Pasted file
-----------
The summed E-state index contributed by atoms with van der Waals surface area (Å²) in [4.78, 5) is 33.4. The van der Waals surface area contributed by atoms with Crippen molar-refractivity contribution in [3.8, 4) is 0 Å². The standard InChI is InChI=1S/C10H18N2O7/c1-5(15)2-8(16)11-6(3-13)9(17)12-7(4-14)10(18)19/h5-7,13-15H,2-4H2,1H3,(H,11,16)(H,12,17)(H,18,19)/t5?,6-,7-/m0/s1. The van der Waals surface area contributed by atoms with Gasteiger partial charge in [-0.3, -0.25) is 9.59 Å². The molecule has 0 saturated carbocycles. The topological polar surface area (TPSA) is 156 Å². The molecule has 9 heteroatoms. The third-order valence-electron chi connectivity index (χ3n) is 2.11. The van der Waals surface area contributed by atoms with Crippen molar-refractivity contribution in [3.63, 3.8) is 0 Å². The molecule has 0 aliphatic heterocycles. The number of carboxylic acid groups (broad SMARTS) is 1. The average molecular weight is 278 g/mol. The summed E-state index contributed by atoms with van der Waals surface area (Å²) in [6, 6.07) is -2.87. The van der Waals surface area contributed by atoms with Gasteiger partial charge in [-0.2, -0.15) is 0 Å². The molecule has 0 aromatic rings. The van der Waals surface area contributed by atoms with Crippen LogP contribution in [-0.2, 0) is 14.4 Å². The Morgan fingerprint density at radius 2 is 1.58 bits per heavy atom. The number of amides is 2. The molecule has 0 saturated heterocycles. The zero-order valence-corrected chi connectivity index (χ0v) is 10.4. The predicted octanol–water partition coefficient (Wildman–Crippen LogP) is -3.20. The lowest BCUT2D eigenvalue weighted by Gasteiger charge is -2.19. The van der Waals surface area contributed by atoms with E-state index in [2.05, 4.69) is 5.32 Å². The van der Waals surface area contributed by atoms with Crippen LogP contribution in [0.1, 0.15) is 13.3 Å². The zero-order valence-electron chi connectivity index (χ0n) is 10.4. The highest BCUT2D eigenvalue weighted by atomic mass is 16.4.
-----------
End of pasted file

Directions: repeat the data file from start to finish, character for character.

The summed E-state index contributed by atoms with van der Waals surface area (Å²) in [4.78, 5) is 33.4. The van der Waals surface area contributed by atoms with Crippen molar-refractivity contribution in [3.8, 4) is 0 Å². The standard InChI is InChI=1S/C10H18N2O7/c1-5(15)2-8(16)11-6(3-13)9(17)12-7(4-14)10(18)19/h5-7,13-15H,2-4H2,1H3,(H,11,16)(H,12,17)(H,18,19)/t5?,6-,7-/m0/s1. The van der Waals surface area contributed by atoms with Gasteiger partial charge in [-0.3, -0.25) is 9.59 Å². The molecule has 0 saturated carbocycles. The topological polar surface area (TPSA) is 156 Å². The molecule has 9 heteroatoms. The third-order valence-electron chi connectivity index (χ3n) is 2.11. The van der Waals surface area contributed by atoms with Crippen molar-refractivity contribution in [3.63, 3.8) is 0 Å². The molecule has 0 aliphatic heterocycles. The number of carboxylic acid groups (broad SMARTS) is 1. The average molecular weight is 278 g/mol. The summed E-state index contributed by atoms with van der Waals surface area (Å²) in [6, 6.07) is -2.87. The van der Waals surface area contributed by atoms with Gasteiger partial charge in [-0.2, -0.15) is 0 Å². The molecule has 0 aromatic rings. The van der Waals surface area contributed by atoms with Crippen LogP contribution in [-0.2, 0) is 14.4 Å². The Morgan fingerprint density at radius 2 is 1.58 bits per heavy atom. The number of amides is 2. The molecule has 0 saturated heterocycles. The zero-order valence-corrected chi connectivity index (χ0v) is 10.4. The predicted octanol–water partition coefficient (Wildman–Crippen LogP) is -3.20. The lowest BCUT2D eigenvalue weighted by Gasteiger charge is -2.19. The van der Waals surface area contributed by atoms with E-state index in [2.05, 4.69) is 5.32 Å². The van der Waals surface area contributed by atoms with Crippen LogP contribution in [0.1, 0.15) is 13.3 Å². The zero-order valence-electron chi connectivity index (χ0n) is 10.4. The highest BCUT2D eigenvalue weighted by atomic mass is 16.4.